The skin is the largest human organ, accounting for about 16% of total body weight and covering around 2m2 of surface area.1 In addition to being the largest and, of course, the most visible organ; it is also one of the most important to survival. The skin has several life-sustaining functions including: serving as a protective barrier from the outside world, promoting sensation, providing temperature control, and preventing fluid loss.
Unfortunately, as the most external layer of our body, the skin is subjected to a wide variety of medical and traumatic conditions. One of the most devastating conditions results from burns. Even though initiatives dedicated to the prevention of burn injuries have significantly decreased their incidence, burns still affect 1 to 2 million people in the United States each year.2-5 As a prehospital care provider, you are likely to be the first person to provide care to these patients and can play a key role in decreasing the morbidity and mortality that results from burn injuries.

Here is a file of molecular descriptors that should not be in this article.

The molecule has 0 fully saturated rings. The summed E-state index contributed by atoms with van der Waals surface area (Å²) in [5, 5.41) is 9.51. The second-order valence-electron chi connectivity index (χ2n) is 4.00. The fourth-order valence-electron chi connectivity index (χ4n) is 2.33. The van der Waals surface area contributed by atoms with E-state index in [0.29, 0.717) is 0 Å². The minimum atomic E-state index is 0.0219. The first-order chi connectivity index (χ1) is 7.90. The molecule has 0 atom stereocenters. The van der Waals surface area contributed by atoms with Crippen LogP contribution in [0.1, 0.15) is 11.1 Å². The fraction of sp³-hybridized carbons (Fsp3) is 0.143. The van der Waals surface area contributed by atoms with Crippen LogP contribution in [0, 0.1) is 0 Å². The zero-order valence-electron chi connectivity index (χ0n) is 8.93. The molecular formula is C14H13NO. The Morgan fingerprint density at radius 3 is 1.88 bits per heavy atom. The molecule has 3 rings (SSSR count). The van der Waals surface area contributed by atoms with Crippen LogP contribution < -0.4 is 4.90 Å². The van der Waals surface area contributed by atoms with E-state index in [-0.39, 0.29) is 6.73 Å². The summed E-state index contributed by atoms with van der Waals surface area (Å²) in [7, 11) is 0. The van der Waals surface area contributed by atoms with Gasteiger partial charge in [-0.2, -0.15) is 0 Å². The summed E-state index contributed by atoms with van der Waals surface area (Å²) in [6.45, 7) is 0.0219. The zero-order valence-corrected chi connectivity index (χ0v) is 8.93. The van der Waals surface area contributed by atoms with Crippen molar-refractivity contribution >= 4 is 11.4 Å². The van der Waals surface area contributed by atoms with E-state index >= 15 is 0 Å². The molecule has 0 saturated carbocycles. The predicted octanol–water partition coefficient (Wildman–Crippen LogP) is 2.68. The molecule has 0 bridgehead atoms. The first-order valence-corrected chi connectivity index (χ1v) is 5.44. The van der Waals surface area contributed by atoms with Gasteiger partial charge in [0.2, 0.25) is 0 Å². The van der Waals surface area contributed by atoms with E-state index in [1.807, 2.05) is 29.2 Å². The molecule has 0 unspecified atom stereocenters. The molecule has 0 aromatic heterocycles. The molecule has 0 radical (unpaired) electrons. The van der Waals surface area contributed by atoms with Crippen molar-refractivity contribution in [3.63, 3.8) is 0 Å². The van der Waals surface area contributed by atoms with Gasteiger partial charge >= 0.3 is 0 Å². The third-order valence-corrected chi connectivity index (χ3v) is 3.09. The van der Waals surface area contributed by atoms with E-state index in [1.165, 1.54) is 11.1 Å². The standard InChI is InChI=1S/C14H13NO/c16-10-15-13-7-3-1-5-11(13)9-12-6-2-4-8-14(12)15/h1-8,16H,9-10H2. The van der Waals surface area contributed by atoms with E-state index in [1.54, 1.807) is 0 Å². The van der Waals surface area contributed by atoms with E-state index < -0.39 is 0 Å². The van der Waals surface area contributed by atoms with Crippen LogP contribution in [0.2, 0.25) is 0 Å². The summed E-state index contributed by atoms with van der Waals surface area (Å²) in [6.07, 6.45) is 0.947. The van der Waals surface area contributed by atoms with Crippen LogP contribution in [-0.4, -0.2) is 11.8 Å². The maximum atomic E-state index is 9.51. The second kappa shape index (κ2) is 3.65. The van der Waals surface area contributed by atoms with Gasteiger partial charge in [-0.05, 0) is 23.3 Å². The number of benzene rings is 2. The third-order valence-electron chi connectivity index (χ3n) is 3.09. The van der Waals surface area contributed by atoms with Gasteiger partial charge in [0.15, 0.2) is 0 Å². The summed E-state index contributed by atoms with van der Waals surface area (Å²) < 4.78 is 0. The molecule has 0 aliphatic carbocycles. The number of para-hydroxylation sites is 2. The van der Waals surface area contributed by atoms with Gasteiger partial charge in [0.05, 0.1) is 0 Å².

The Medic-CE curriculum divides burn emergencies into two separate courses. The current course (Burn Emergencies I) will focus on basic principles of burn emergencies. The second course in the series (Burns Emergencies II) will focus on specific cases of burn emergencies.
The following course will begin with a review of the anatomy and physiology of the skin. Next, the classification of burns will be discussed. This will be followed by a presentation of the pathophysiology of burns and their associated complications. After that, a general assessment and management plan for burn patients will be described. The course will conclude with a presentation on burn prevention efforts.
Anatomy and Physiology of the Skin
To understand burns, you must first understand the anatomy and physiology of the skin. One reason for this is that the classification of burns is based on the anatomical layers of the skin. In addition, many of the...